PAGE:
Democrats have accused Senate President Kevin Grantham of not adequately disciplining Baumgartner, Tate or Crowder. By contrast, Democrats Lebsock and Rosenthal were immediately stripped of committee chairmanships and vice-chairmanships. Sen. Lucia Guzman, the Democratic Senate Minority Leader, resigned from the committee responsible for investigating such complaints brought, citing the need to bring greater attention to the severity of the situation.

As can be expected, members of both parties are calling for the accused legislators to resign any leadership positions, and even from the Legislature. All of these demands and cross demands are being made before the complaints have been resolved by virtue of the process the Legislature established for itself earlier this year.

I believe the substance of the complaints are disturbing and need to be fully investigated by a fair and impartial party. That impartial party should provide findings of its determination in each specific instance after the accusers and the accused have had a full opportunity to present their sides and any supporting witnesses or other information.

Although such behavior is unacceptable, the partisan rush to judgment is disturbing and is having a visible and palpable impact on the ability on the Legislature to do its work this session. Legislators are accusing one another of being liars and are now beginning to threaten court action. This environment is not conducive to doing the work of the people or the efficient management of the government of the state of Colorado.

I find it depressing, disheartening, and extremely disturbing. I also find the ongoing public claims and recriminations back and forth as simply diminishing the integrity of a vital institution. This needs to stop. Adults need to keep their hands to themselves and behave and everyone needs a little thicker skin – if for no other reason than the fact that it is a necessary attribute to have while working in the Legislature.

Robbing Peter And Paul

Concerns over the Public Employees Retirement Association (PERA) continue as a bipartisan panel is trying to draft a solution to a reported funding gap of $32.2 billion to $50.8 billion. Increased taxpayer contributions, increased member contributions, reduced benefits and delayed eligibility are all likely to be part of the mix.

The percentages of each in the solution mix is where the real trouble starts. The recent death of the PERA Executive Director Greg Smith, combined with state Treasurer Walker Stapleton’s politicizing of the situation as part of his gubernatorial campaign, make it unlikely that we will see a swift bipartisan solution.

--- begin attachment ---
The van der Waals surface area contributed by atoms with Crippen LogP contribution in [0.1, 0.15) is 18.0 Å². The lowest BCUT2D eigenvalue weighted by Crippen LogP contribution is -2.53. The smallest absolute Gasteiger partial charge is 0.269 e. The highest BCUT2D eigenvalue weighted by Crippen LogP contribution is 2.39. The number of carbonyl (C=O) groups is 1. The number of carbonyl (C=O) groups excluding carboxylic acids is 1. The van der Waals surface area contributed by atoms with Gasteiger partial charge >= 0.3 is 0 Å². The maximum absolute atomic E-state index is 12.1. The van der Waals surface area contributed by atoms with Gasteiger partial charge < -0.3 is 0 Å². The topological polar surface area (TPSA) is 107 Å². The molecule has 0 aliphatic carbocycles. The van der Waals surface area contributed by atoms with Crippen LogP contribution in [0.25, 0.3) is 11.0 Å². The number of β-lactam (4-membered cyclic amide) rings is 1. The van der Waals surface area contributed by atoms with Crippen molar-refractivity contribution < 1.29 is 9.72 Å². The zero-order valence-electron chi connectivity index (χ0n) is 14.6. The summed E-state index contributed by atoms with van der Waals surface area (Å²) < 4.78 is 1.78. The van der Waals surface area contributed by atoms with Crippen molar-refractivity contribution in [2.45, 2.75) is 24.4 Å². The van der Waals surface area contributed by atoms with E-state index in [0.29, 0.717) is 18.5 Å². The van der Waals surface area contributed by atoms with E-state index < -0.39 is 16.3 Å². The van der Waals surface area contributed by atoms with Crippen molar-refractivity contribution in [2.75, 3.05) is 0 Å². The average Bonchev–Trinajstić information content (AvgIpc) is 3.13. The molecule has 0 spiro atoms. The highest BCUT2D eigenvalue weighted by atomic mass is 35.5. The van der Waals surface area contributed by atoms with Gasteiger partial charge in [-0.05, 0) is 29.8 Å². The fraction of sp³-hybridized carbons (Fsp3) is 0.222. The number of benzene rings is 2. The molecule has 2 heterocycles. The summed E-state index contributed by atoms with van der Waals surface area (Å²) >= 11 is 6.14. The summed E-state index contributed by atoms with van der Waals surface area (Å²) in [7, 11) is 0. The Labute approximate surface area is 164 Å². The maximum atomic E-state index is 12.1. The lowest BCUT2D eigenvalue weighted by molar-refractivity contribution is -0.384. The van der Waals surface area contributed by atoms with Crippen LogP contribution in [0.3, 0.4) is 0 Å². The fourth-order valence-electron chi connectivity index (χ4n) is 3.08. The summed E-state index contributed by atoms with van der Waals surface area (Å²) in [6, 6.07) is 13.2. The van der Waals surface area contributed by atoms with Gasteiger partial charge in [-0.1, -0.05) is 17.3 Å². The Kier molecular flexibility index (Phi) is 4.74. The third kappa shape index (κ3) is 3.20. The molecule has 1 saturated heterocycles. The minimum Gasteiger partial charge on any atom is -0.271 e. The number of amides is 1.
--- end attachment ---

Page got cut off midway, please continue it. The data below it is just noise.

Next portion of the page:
Yet a creative solution is required and many have been offered in the past. Had the Treasurer and Senate committed to the legislation for the pension bond borrowing for PERA offered in 2015, PERA would be sitting in a much stronger position today. A review of PERA’s history illustrates that many on both sides of the aisle and the executive and legislative branches are responsible for the current situation.

No solution will ultimately be effective if the Legislature and the Governor’s office do not commit to fully funding the actuarial requirements of PERA on an annual basis.

We have robbed Peter and Paul and now they are both broke and PERA and its retirees are the ones suffering.

Whither Amazon Or Olympics?

Locally, many in the city and the neighborhood have been talking about the current economic development efforts surrounding a potential Amazon move to Denver, and a possible Olympic Winter Games bid.

While neither is a certainty, many have begun discussing the potential impacts.

The Amazon bid comes on the heels of Colorado being notified that its proposal is among the 20 finalists. While this satisfied a number of people in the economic development community, many locals seemed strangely indifferent. This indifference appeared to be echoed by the Governor who said there might be a “sense of relief” if Amazon did not choose Colorado.

Similarly Colorado’s history with the Olympics is well known. In 1972 the state passed a referendum banning public spending for the Olympics in Colorado. Nonetheless, Denver has convened a committee to begin “listening” to residents about their receptivity to a bid for 2030.

Each of these initiatives is playing out in the context of continued community angst over the inexorable push of gentrification throughout the city.

So how do you feel?

Email us at and let us know if you support or oppose Amazon in the Denver area and if you support or oppose the Olympics coming to Colorado.

Talk to you next month.

Penfield W. Tate III is an attorney with Kutak Rock and serves on a number of nonprofit boards. He represented Park Hill in the Colorado House of Representatives from 1997 to 2000, and in the State Senate from 2001 to February 2003, when he resigned from the Senate to run for Mayor of Denver. Penfield’s adult daughter was born and raised in Park Hill, and he and his wife Paulette remain in the neighborhood.

Get Involved!

Become a GPHC Member today
All levels support our ongoing efforts in the community and in addition to discounts on GPHC events and local retailers.